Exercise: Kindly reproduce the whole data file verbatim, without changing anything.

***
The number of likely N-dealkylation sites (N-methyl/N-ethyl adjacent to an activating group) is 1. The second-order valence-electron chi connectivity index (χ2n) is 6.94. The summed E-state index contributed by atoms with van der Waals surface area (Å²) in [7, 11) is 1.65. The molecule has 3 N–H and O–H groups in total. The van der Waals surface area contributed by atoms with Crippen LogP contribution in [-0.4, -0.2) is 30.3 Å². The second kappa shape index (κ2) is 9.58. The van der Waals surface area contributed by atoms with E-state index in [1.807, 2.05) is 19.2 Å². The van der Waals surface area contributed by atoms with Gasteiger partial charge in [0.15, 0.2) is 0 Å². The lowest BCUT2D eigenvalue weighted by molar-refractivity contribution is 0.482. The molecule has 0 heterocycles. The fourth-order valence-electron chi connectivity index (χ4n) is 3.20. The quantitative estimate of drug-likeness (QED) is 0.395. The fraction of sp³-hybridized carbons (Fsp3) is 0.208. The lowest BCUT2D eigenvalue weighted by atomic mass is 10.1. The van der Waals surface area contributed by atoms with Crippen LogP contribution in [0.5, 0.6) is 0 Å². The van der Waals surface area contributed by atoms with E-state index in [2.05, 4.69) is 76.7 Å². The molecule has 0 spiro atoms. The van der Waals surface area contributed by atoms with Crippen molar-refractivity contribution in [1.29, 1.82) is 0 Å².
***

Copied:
The number of likely N-dealkylation sites (N-methyl/N-ethyl adjacent to an activating group) is 1. The second-order valence-electron chi connectivity index (χ2n) is 6.94. The summed E-state index contributed by atoms with van der Waals surface area (Å²) in [7, 11) is 1.65. The molecule has 3 N–H and O–H groups in total. The van der Waals surface area contributed by atoms with Crippen LogP contribution in [-0.4, -0.2) is 30.3 Å². The second kappa shape index (κ2) is 9.58. The van der Waals surface area contributed by atoms with E-state index in [1.807, 2.05) is 19.2 Å². The van der Waals surface area contributed by atoms with Gasteiger partial charge in [0.15, 0.2) is 0 Å². The lowest BCUT2D eigenvalue weighted by molar-refractivity contribution is 0.482. The molecule has 0 heterocycles. The fourth-order valence-electron chi connectivity index (χ4n) is 3.20. The quantitative estimate of drug-likeness (QED) is 0.395. The fraction of sp³-hybridized carbons (Fsp3) is 0.208. The lowest BCUT2D eigenvalue weighted by atomic mass is 10.1. The van der Waals surface area contributed by atoms with Crippen LogP contribution in [0.5, 0.6) is 0 Å². The van der Waals surface area contributed by atoms with E-state index in [2.05, 4.69) is 76.7 Å². The molecule has 0 spiro atoms. The van der Waals surface area contributed by atoms with Crippen molar-refractivity contribution in [1.29, 1.82) is 0 Å².